Regression analysis is used to quantify the relationship between one or more predictor variables and a response variable.

The most common type of regression analysis is simple linear regression, which is used when a predictor variable and a response variable have a linear relationship.

However, sometimes the relationship between a predictor variable and a response variable is nonlinear.

In these cases it makes sense to use **polynomial regression**, which can account for the nonlinear relationship between the variables.

This tutorial provides a step-by-step example of how to perform polynomial regression in Google Sheets

**Step 1: Create the Data**

First, let’s create a fake dataset with the following values:

**Step 2: Create a Scatterplot**

Next, we’ll create a scatterplot to visualize the data.

First, highlight cells **A2:B11** as follows:

Next, click the **Insert** tab and then click **Chart** from the dropdown menu:

By default, Google Sheets will insert a scatterplot:

**Step 3: Find the Polynomial Regression Equation**

Next, double click anywhere on the scatterplot to bring up the **Chart Editor** window on the right:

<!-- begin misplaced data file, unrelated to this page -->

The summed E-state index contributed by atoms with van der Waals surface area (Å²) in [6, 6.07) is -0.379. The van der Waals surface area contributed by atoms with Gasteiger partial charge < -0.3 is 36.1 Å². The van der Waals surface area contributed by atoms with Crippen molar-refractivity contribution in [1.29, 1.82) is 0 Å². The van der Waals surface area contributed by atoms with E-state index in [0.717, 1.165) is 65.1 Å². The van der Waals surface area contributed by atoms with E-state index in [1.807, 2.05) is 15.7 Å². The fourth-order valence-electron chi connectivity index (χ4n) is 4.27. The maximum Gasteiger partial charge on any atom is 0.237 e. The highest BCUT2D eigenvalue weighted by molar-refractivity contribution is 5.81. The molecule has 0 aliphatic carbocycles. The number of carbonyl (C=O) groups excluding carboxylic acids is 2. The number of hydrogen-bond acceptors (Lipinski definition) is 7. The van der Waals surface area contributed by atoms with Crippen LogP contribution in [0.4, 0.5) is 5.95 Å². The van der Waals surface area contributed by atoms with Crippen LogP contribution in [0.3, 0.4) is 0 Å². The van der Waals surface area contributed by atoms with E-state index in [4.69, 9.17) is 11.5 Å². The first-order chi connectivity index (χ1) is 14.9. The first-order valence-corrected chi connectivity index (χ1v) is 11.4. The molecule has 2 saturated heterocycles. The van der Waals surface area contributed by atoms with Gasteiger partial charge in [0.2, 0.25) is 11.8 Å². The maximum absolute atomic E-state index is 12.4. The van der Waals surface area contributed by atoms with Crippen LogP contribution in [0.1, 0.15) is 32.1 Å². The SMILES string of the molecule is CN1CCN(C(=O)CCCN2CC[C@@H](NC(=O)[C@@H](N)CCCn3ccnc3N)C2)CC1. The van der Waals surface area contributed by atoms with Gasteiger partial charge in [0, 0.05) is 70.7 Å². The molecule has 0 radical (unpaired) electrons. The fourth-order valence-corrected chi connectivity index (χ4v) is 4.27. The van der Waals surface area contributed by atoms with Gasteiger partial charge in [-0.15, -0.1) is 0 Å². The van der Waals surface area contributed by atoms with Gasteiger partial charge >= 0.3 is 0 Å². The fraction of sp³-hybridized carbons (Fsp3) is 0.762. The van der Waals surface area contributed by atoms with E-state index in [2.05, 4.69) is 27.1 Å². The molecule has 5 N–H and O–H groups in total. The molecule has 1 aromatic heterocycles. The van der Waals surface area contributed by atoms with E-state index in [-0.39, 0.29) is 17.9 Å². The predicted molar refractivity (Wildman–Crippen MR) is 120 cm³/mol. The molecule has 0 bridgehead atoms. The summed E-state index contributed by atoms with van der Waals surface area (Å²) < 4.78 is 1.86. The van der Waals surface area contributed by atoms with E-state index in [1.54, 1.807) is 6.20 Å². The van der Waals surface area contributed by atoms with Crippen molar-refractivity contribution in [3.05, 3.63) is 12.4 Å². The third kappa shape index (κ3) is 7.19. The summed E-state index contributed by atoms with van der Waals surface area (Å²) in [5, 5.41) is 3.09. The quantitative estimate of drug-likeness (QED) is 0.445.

Next, click **Series**. Then, scroll down and check the box next to **Trendline** and change the Type to **Polynomial**. For Label, choose **Use Equation** and then check the box next to **Show R ^{2}**.

This will cause the following formula to be displayed above the scatterplot:

We can see that the fitted polynomial regression equation is:

**y = 9.45 + 2.1x – 0.0188x ^{2}**

The R-squared for this model is **0.718**.

*Recall that R-squared tells us the percentage of variation in the response variable that can be explained by the predictor variables. The higher the value, the better the model.*

Next, change the Polynomial degree to 3 in the Chart Editor:

This will cause the following formula to be displayed above the scatterplot:

This causes the fitted polynomial regression equation to change to:

**y = 37.2 – 14.2x + 2.64x ^{2} – 0.126x^{3}**

The R-squared for this model is **0.976**.

Notice that the R-squared for this model is significantly higher than the polynomial regression model with a degree of 2. This suggests that this regression model is significantly better at capturing the trend in the underlying data.

If you change the degree of the polynomial to 4, the R-squared increases just barely to **0.981**. This suggests that a polynomial regression model with a degree of 3 is sufficient to capture the trend for this data.

We can use the fitted regression equation to find the expected value for the response variable based on a given value for the predictor variable. For example, if *x* = 4 then the expected value for *y* would be:

y = 37.2 – 14.2(4) + 2.64(4)^{2} – 0.126(4)^{3} = **14.576**

*You can find more Google Sheets tutorials on this page.*

Wouldn’t increasing the polynomial degree result in overfitted model?